Knock-Off Nokia

Remember Knock-Off Nigel of the public information adverts? Always buying dodgy goods for his girlfriend? Pilloried in the pub for his poor quality presents? Well, I bought a so-called Nokia today: it seems to work all right as I got a couple of “welcome” texts from the phone service provider, but I suspect the only connection this mobile has to the Finnish stationery-turned-telecoms company is the fake label on the front. Despite its branding, all other signs – packaging, battery-make etc. seem to suggest it’s masquerading under false colours and was actually knocked up by an outfit called “SQ”. Anyway, I’ve now got a charged phone and a sim card: all I now need is to find someone selling phone credit for the Comium network and all will be as well as can be expected.

It’s been a bit busier today than yesterday. First thing the morning (8:30am ish) I sat in on a Year 2 class doing business studies and I learned a bit about balance sheets, profit and loss etc. After break (11:30 – 12:00) it was the turn of the Year 1s (12:00 – 2:00) in the IT room. “Aunty” Cole doesn’t seem to want me in her English classes, so she took good care only to allocate me to IT classes. The IT teacher is a young woman – no more than a girl really – with no qualification in IT and no teaching certificate or previous experience. She’s only been in the job for a few months, so perhaps “Aunty” thought I might be useful in there. Either that or she didn’t like my efforts last year. The young IT teacher, Miss Lowe, is not doing badly to judge by her efforts with the nine girls of Year 2 – all of whom I had for both subjects last year. She’ll need to be a little more assertive, but that’ll come with experience and an increasing age gap between her and her flock. I was very impressed by the male Accounting teacher: he was clearly well cut out for the job and knew his stuff as far as I could tell (though not a patch on Ian Stewart, for those of you who know him!) Plenty of recapping, pupil involvement, humour and a sense that he knew where he was heading. ‘Nuff teaching.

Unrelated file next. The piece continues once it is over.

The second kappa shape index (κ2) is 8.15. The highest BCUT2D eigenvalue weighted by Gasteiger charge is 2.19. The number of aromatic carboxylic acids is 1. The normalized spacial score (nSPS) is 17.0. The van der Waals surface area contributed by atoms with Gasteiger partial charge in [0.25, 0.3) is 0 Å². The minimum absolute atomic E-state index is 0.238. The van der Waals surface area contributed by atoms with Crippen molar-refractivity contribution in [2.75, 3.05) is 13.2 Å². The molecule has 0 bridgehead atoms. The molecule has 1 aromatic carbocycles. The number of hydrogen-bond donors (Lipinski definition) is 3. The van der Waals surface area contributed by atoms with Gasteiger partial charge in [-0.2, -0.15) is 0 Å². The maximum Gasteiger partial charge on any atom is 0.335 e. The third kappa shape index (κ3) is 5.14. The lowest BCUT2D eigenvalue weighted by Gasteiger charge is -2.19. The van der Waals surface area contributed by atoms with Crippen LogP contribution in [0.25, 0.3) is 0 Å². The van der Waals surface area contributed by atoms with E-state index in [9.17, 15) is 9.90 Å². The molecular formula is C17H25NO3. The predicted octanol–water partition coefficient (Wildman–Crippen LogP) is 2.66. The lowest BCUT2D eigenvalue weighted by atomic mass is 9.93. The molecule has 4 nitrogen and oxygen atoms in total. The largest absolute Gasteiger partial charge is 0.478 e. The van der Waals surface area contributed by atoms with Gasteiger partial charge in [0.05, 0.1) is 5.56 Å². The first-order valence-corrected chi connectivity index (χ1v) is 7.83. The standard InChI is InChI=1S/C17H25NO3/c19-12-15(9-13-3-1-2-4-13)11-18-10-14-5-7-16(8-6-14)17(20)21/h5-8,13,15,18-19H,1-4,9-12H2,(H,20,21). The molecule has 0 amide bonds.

This afternoon was taken up with getting the phone. Alasana chummed me along to Serrekunda market and although I’ve been there many a time, there is always a shock as the assault on the senses overwhelms me for a moment. It’s a big market, the size of a small town, and I thought I’d seen it all, but today we wove between fish stalls, pot and pan sellers, fruitmongers, traffic, ghetto blasters, calls to prayer, chickens and shoes eventually to follow a flight of steps up to an area full of mobile phone sellers and Alasana steered me through the crowds to the shop of a previous PIA student. You know the result.

I meant to mention the other day that Sonia had sent me out with a bag of freshly-baked homemade “Granny’s Cookies” – you’ll find the recipe in the IRA’s Gambia Cookbook, I think, assuming you can find one of these much sought-after books sadly now out of print! Knowing the Gambian sweet tooth, I was absolutely positive these would go down well with my friends out here. And they certainly are, so we all thank you from the bottom of our hearts, Aunty Sonia!

I have always wanted to travel a bit more up-country than I have done so far, and with the embryonic beginning of a tentative possibility of a nascent plan for 2014, I have a bit more stimulus still. I mentioned my thoughts to Saikou and he and I are looking at the week after next for a journey into the heart of Africa, or at least the duodenum of The Gambia (look at the map and see if the country’s shape reminds you of anything other than a section of gut). Well into the country, the slow-running river eventually becomes salt-free and, if I’m to believe what I’m told, hippos gambol gaily on the muddy shores, whilst baboons swing carefree from bough to bough. That may be something of a romanticisation, but I’m keen to go anyway. I think we’ll make a weekend of it: he doesn’t work Fridays and I can skive school.


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